By Sharna Johnson: CNJ staff writer
The saying age has its privileges may find new meaning in New Mexico law.
A bill passed by the state Senate Tuesday gives senior citizens 70 and older an automatic pass on jury duty.
Introduced by Sen. Stuart Ingle, SB 112 gives citizens 70 and older a choice to be permanently exempted from jury service.
Ingle is state senator for Chaves, Curry, De Baca and Roosevelt Counties.
The bill passed the Senate 37-3 and is on its way to the House.
A person wishing to be exempt will be required to file an affidavit with the court requesting the exemption, according to the bill.
But those citizens who still wish to serve can and will not be removed from the jury pool.
The bill was born of concerns from elder residents who, “have difficulties with mobility or transportation issues that might limit their ability to get to court while others have hardships with bad weather and with the ability of caregivers who might not be able to assist them in getting to the courthouse,” a press release from Ingle’s office said.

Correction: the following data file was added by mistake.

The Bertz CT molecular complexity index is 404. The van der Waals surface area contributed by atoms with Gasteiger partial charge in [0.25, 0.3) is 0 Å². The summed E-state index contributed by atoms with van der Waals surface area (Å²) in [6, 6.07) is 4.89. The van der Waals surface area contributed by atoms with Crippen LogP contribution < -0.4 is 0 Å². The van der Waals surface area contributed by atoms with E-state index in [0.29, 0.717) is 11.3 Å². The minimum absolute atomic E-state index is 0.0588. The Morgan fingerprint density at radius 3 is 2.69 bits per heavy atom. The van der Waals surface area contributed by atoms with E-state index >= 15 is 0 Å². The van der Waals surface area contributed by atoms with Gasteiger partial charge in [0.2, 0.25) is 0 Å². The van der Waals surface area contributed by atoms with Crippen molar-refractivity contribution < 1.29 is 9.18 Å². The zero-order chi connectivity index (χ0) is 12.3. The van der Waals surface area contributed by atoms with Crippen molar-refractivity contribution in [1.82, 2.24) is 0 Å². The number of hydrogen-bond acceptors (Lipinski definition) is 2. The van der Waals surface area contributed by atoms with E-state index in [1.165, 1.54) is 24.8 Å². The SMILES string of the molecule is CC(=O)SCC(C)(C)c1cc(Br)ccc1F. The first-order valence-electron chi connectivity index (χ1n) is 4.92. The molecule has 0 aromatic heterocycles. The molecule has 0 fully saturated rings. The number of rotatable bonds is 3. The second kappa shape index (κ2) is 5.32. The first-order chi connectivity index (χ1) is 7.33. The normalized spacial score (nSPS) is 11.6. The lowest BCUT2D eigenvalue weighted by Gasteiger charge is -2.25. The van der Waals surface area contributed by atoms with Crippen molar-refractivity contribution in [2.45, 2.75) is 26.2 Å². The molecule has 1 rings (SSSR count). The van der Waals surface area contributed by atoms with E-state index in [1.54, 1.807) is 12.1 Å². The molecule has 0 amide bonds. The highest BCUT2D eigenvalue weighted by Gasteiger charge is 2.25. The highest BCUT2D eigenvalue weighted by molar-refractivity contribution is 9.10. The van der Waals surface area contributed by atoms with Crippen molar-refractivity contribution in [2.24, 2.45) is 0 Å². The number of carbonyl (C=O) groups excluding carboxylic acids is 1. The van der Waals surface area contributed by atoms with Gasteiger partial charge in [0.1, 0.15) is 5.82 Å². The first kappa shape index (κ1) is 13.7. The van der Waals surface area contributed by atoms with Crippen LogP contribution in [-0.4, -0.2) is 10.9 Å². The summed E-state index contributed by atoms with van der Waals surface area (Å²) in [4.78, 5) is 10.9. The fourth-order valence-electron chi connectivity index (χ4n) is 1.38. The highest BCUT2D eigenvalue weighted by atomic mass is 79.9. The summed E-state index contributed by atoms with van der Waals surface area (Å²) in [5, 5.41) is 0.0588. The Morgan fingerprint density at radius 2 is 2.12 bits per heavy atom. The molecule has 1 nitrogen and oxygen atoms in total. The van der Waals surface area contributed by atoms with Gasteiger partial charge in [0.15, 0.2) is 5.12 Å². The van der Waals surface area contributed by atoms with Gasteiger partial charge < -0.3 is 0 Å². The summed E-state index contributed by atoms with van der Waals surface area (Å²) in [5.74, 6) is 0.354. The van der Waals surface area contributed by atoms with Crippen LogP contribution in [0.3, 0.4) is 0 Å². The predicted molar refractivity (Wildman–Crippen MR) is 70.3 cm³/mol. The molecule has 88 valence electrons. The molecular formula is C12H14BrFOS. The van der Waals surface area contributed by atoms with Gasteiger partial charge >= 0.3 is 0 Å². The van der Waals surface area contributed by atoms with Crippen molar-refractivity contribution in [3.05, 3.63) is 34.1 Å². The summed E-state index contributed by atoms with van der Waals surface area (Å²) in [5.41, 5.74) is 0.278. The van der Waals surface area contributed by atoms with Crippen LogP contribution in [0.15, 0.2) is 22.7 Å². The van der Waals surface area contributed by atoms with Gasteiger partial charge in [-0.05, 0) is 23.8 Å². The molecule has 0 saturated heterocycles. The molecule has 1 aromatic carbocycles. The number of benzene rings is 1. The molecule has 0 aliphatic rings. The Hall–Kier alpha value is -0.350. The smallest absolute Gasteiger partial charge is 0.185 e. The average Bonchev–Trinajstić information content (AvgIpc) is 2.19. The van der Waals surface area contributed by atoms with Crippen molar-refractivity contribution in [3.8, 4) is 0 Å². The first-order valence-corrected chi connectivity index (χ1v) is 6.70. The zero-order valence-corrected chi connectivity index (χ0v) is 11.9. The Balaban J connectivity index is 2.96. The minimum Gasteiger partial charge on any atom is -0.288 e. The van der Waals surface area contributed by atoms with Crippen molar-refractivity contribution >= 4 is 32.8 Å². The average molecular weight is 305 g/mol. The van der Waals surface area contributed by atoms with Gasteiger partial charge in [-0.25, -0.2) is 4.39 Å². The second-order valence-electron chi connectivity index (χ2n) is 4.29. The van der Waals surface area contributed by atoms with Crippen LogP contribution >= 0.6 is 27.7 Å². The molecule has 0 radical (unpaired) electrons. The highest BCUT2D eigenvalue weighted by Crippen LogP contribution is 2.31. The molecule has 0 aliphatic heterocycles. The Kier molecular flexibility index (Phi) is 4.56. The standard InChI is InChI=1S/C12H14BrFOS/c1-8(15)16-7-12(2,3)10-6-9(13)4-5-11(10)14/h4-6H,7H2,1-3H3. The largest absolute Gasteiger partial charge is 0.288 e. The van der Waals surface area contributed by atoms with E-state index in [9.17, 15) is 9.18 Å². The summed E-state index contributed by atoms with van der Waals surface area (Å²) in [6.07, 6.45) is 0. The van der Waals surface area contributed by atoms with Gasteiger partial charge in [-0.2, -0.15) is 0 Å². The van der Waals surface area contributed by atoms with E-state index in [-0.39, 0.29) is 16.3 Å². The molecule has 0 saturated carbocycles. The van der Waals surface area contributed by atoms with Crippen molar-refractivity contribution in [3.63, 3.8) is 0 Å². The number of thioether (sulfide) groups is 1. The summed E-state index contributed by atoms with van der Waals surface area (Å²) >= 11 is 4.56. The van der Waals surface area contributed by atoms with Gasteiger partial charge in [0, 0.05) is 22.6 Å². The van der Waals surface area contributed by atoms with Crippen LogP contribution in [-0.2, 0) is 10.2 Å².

A spokesperson with Ingle’s office said there are many seniors who are able and want to serve and whose wisdom and experience is appreciated in the jury box.
But for many others it can be a hardship.
Pleasant Hill resident Jane Sealey said at 72, she has served on jury duty numerous times in her adult life.
“I’ve always enjoyed serving,” she said.
Sealey said she would probably serve again if called, though she admitted she is at a point in life where she and her husband like to travel. She also said the courts have been good about working with scheduling conflicts she has had in the past.
So even though she would qualify for the exemption under the proposed law, Sealey is not sure she would opt for it, just yet.
But Sealey said she can certainly understand why some senior citizens might have health or life conditions that would make jury duty uncomfortable if not impossible.
“I have a few friends in their 80s and past and they wouldn’t want to sit in a jury box all day,” she said.
“For me, I’m still able to do it. Not (always) particularly wanting to, but able to. Every time they’ve called I’ve served.”